Lake Taupo is the largest lake in New Zealand and was formed about 1800 years ago at the eruption of a huge volcano. The effects in the sky was noticed and documented in China and Rome, and a layer of ash covered the country. The caldera slowly filled with water to become Lake Taupo.
We joined the tourists and visited a couple of attractions while we were staying at Taupo. First up was a trip to “Craters of the Moon”, an eerie thermal area filled with steam vents, fumaroles and craters of boiling mud. The smell of sulphur is in the air and steam escapes from a myriad of vents over the area.
We walked along the wooden boardwalk towards a huge hole and heard “plop, plop”, the sound of boiling mud coming from deep down. But the huge amount of steam billowing out of the hole made it almost impossible to photograph the boiling mud.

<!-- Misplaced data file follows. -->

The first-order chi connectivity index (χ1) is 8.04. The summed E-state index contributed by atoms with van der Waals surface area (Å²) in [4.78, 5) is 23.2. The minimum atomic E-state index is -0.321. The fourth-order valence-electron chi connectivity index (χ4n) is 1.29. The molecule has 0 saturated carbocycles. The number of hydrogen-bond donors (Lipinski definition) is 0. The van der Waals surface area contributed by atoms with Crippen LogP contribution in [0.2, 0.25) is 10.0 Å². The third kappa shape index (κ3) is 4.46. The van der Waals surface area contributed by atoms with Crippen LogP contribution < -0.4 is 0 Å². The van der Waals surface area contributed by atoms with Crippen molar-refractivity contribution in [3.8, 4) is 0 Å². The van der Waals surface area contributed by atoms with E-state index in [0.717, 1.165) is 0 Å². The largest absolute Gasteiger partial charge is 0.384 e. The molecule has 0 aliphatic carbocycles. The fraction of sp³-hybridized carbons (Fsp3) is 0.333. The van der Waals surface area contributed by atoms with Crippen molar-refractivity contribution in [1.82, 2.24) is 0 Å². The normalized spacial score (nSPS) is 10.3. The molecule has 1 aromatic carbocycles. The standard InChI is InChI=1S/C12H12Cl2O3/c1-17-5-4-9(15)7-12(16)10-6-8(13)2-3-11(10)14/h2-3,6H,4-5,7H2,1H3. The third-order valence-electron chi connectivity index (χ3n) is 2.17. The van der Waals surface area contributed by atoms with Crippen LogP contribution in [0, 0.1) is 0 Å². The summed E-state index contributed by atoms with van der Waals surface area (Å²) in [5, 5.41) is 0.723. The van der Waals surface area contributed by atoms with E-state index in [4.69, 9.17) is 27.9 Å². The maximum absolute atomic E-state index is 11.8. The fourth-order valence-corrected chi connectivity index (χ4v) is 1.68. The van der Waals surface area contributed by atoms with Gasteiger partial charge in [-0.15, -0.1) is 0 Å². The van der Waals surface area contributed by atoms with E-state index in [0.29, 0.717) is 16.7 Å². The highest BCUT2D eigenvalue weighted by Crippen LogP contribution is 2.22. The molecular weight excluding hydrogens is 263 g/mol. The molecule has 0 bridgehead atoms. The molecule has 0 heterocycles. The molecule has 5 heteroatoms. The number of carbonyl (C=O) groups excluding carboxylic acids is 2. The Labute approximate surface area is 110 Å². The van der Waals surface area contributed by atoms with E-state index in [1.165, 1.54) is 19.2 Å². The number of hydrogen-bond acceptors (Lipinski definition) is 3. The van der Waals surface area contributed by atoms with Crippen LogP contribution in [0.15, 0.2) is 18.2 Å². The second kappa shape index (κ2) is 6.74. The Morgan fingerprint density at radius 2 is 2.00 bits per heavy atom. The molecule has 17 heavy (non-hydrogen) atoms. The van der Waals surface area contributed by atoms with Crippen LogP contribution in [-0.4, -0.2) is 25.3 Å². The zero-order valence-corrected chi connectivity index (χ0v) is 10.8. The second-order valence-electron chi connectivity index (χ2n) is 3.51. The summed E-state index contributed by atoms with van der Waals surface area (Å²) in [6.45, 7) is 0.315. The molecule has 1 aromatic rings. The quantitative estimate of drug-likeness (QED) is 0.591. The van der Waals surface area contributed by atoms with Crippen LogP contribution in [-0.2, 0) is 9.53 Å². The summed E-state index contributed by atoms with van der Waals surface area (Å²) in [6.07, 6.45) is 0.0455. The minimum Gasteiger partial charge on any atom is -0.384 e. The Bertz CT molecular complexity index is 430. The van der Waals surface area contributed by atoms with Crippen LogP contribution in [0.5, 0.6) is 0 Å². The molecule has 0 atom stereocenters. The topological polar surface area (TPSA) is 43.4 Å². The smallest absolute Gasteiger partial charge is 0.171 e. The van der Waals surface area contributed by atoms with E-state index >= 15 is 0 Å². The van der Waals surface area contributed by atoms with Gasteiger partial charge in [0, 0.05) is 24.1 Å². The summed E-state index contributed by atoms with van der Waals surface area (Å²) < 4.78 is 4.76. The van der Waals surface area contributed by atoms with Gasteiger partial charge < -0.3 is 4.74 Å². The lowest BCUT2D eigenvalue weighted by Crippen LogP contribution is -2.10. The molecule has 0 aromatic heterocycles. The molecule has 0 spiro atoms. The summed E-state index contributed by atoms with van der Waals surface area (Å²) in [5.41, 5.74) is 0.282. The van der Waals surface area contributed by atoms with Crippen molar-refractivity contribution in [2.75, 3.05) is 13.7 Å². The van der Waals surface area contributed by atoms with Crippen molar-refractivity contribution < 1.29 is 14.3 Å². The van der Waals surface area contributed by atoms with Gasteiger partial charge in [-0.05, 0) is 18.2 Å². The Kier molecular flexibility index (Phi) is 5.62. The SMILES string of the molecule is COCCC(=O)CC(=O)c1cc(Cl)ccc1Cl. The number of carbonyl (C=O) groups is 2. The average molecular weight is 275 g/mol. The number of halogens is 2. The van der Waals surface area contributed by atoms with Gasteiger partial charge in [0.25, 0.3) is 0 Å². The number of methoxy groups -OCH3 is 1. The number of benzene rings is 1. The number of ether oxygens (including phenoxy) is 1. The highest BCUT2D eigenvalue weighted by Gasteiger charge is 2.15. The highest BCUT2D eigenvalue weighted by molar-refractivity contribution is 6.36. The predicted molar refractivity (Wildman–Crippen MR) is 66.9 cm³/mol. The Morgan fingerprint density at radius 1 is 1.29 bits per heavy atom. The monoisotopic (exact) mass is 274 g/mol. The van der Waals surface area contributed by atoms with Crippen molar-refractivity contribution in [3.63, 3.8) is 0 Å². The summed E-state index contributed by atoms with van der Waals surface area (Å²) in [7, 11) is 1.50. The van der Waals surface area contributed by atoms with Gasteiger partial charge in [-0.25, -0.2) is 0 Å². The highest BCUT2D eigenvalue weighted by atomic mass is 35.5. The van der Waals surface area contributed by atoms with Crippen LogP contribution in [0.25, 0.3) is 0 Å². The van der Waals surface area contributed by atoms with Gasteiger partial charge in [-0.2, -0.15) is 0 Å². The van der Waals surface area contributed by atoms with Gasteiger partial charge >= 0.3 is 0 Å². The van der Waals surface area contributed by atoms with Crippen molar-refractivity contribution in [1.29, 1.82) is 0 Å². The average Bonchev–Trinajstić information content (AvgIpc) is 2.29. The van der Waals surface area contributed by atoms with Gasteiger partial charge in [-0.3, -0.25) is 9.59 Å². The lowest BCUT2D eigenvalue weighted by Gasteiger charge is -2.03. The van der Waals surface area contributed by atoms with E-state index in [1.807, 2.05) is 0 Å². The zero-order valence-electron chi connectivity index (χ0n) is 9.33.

The fumaroles on the hill made a tremendous hissing and whistling sound as the super heated air is forced through tiny holes. Amazingly some plants seem to flourish quite happily in this alien landscape. Because of the large amount of thermal activity the ground is very unstable and care must be taken to keep to the pathways.
Our next visit was to the spectacular Huka Falls. The Waikato River rushes through a narrow chasm in the volcanic rock, where the white capped blue water tumbles down onto the rocks with a roar. There are plenty of lookout points for photo opportunities. We joined the overseas tourists marvelling at this mighty force of nature. The braver ones join the jet boat operators who take their customers right up to the base of the falls for a thrilling bumpy ride.